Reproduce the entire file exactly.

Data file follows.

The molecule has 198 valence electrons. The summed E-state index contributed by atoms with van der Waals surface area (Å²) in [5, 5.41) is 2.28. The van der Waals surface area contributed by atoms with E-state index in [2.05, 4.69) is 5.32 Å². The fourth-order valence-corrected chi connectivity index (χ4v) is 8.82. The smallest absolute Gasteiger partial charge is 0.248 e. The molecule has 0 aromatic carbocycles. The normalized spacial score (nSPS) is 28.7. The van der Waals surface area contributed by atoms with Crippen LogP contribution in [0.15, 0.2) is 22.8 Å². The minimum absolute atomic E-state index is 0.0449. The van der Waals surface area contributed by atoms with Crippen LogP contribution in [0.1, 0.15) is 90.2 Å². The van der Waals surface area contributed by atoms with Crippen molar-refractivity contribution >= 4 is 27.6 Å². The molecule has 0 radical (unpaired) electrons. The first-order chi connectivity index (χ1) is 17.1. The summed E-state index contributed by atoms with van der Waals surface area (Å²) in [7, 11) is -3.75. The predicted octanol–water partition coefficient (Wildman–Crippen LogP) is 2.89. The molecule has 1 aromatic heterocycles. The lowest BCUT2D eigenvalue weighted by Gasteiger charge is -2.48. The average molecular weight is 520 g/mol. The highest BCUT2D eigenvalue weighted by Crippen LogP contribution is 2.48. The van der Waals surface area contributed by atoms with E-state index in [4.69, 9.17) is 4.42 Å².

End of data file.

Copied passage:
The molecule has 198 valence electrons. The summed E-state index contributed by atoms with van der Waals surface area (Å²) in [5, 5.41) is 2.28. The van der Waals surface area contributed by atoms with E-state index in [2.05, 4.69) is 5.32 Å². The fourth-order valence-corrected chi connectivity index (χ4v) is 8.82. The smallest absolute Gasteiger partial charge is 0.248 e. The molecule has 0 aromatic carbocycles. The normalized spacial score (nSPS) is 28.7. The van der Waals surface area contributed by atoms with Crippen LogP contribution in [0.15, 0.2) is 22.8 Å². The minimum absolute atomic E-state index is 0.0449. The van der Waals surface area contributed by atoms with Crippen LogP contribution in [0.1, 0.15) is 90.2 Å². The van der Waals surface area contributed by atoms with Crippen molar-refractivity contribution >= 4 is 27.6 Å². The molecule has 0 radical (unpaired) electrons. The first-order chi connectivity index (χ1) is 17.1. The summed E-state index contributed by atoms with van der Waals surface area (Å²) in [7, 11) is -3.75. The predicted octanol–water partition coefficient (Wildman–Crippen LogP) is 2.89. The molecule has 1 aromatic heterocycles. The lowest BCUT2D eigenvalue weighted by Gasteiger charge is -2.48. The average molecular weight is 520 g/mol. The highest BCUT2D eigenvalue weighted by Crippen LogP contribution is 2.48. The van der Waals surface area contributed by atoms with E-state index in [4.69, 9.17) is 4.42 Å².